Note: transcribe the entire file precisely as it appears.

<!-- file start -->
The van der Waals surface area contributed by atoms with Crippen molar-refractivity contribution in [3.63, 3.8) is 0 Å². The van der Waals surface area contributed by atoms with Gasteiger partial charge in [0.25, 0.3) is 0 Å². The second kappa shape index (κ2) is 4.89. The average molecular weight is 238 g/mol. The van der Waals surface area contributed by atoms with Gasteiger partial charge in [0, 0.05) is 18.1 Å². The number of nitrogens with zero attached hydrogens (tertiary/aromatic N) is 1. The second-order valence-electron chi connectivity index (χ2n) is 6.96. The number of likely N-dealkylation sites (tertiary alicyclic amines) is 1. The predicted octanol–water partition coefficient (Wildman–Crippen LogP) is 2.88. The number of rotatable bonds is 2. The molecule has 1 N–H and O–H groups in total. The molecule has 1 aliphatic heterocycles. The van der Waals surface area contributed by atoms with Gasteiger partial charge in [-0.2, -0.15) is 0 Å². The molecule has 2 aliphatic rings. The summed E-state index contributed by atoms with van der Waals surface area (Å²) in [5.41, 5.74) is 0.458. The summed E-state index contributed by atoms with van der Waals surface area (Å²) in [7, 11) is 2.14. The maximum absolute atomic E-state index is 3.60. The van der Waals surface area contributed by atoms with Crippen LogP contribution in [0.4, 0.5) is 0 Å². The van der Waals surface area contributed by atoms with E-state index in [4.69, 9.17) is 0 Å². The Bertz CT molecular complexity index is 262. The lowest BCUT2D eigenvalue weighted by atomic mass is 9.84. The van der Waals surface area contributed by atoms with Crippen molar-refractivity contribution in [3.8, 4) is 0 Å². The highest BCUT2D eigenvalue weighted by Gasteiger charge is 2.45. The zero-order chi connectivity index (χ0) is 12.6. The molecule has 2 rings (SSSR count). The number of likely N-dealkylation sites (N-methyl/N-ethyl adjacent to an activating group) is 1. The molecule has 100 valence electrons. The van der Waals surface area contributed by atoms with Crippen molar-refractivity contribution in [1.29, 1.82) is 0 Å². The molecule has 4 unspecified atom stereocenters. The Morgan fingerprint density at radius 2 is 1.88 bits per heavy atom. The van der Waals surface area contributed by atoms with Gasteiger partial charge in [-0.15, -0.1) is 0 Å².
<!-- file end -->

The van der Waals surface area contributed by atoms with Crippen molar-refractivity contribution in [3.63, 3.8) is 0 Å². The van der Waals surface area contributed by atoms with Gasteiger partial charge in [0.25, 0.3) is 0 Å². The second kappa shape index (κ2) is 4.89. The average molecular weight is 238 g/mol. The van der Waals surface area contributed by atoms with Gasteiger partial charge in [0, 0.05) is 18.1 Å². The number of nitrogens with zero attached hydrogens (tertiary/aromatic N) is 1. The second-order valence-electron chi connectivity index (χ2n) is 6.96. The number of likely N-dealkylation sites (tertiary alicyclic amines) is 1. The predicted octanol–water partition coefficient (Wildman–Crippen LogP) is 2.88. The number of rotatable bonds is 2. The molecule has 1 N–H and O–H groups in total. The molecule has 1 aliphatic heterocycles. The van der Waals surface area contributed by atoms with Gasteiger partial charge in [-0.2, -0.15) is 0 Å². The molecule has 2 aliphatic rings. The summed E-state index contributed by atoms with van der Waals surface area (Å²) in [5.41, 5.74) is 0.458. The summed E-state index contributed by atoms with van der Waals surface area (Å²) in [7, 11) is 2.14. The maximum absolute atomic E-state index is 3.60. The van der Waals surface area contributed by atoms with Crippen LogP contribution in [0.4, 0.5) is 0 Å². The van der Waals surface area contributed by atoms with E-state index in [4.69, 9.17) is 0 Å². The Bertz CT molecular complexity index is 262. The lowest BCUT2D eigenvalue weighted by atomic mass is 9.84. The van der Waals surface area contributed by atoms with Crippen molar-refractivity contribution in [3.8, 4) is 0 Å². The highest BCUT2D eigenvalue weighted by Gasteiger charge is 2.45. The zero-order chi connectivity index (χ0) is 12.6. The molecule has 2 rings (SSSR count). The number of likely N-dealkylation sites (N-methyl/N-ethyl adjacent to an activating group) is 1. The molecule has 100 valence electrons. The van der Waals surface area contributed by atoms with Crippen molar-refractivity contribution in [1.29, 1.82) is 0 Å². The molecule has 4 unspecified atom stereocenters. The Morgan fingerprint density at radius 2 is 1.88 bits per heavy atom. The van der Waals surface area contributed by atoms with Gasteiger partial charge in [-0.15, -0.1) is 0 Å².